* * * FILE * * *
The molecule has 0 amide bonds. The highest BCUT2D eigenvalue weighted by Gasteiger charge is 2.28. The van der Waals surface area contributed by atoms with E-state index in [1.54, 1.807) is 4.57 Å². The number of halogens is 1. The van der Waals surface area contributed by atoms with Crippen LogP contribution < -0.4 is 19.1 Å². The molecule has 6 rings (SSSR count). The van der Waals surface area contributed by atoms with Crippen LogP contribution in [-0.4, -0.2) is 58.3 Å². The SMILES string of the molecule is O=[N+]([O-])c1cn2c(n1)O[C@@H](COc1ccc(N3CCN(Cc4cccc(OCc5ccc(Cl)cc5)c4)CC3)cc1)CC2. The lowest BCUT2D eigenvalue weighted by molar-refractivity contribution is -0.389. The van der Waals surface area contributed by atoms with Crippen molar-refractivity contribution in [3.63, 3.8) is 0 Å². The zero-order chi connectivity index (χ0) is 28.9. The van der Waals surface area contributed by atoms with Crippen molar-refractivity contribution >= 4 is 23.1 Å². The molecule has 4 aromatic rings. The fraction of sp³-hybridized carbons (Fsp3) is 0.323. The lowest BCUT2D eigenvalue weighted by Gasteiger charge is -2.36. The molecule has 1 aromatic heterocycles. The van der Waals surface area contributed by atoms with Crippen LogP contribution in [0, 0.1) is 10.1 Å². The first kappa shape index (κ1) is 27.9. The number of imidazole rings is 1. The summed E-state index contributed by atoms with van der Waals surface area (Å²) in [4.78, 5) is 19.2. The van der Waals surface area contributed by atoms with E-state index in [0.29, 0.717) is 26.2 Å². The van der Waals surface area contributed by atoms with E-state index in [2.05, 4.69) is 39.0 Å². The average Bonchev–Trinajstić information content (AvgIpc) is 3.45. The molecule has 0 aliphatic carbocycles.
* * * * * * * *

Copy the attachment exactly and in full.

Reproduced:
The molecule has 0 amide bonds. The highest BCUT2D eigenvalue weighted by Gasteiger charge is 2.28. The van der Waals surface area contributed by atoms with E-state index in [1.54, 1.807) is 4.57 Å². The number of halogens is 1. The van der Waals surface area contributed by atoms with Crippen LogP contribution < -0.4 is 19.1 Å². The molecule has 6 rings (SSSR count). The van der Waals surface area contributed by atoms with Crippen LogP contribution in [-0.4, -0.2) is 58.3 Å². The SMILES string of the molecule is O=[N+]([O-])c1cn2c(n1)O[C@@H](COc1ccc(N3CCN(Cc4cccc(OCc5ccc(Cl)cc5)c4)CC3)cc1)CC2. The lowest BCUT2D eigenvalue weighted by molar-refractivity contribution is -0.389. The van der Waals surface area contributed by atoms with Crippen molar-refractivity contribution in [3.63, 3.8) is 0 Å². The zero-order chi connectivity index (χ0) is 28.9. The van der Waals surface area contributed by atoms with Crippen molar-refractivity contribution >= 4 is 23.1 Å². The molecule has 4 aromatic rings. The fraction of sp³-hybridized carbons (Fsp3) is 0.323. The lowest BCUT2D eigenvalue weighted by Gasteiger charge is -2.36. The molecule has 1 aromatic heterocycles. The van der Waals surface area contributed by atoms with Crippen LogP contribution in [0, 0.1) is 10.1 Å². The first kappa shape index (κ1) is 27.9. The number of imidazole rings is 1. The summed E-state index contributed by atoms with van der Waals surface area (Å²) in [4.78, 5) is 19.2. The van der Waals surface area contributed by atoms with E-state index in [0.29, 0.717) is 26.2 Å². The van der Waals surface area contributed by atoms with E-state index in [2.05, 4.69) is 39.0 Å². The average Bonchev–Trinajstić information content (AvgIpc) is 3.45. The molecule has 0 aliphatic carbocycles.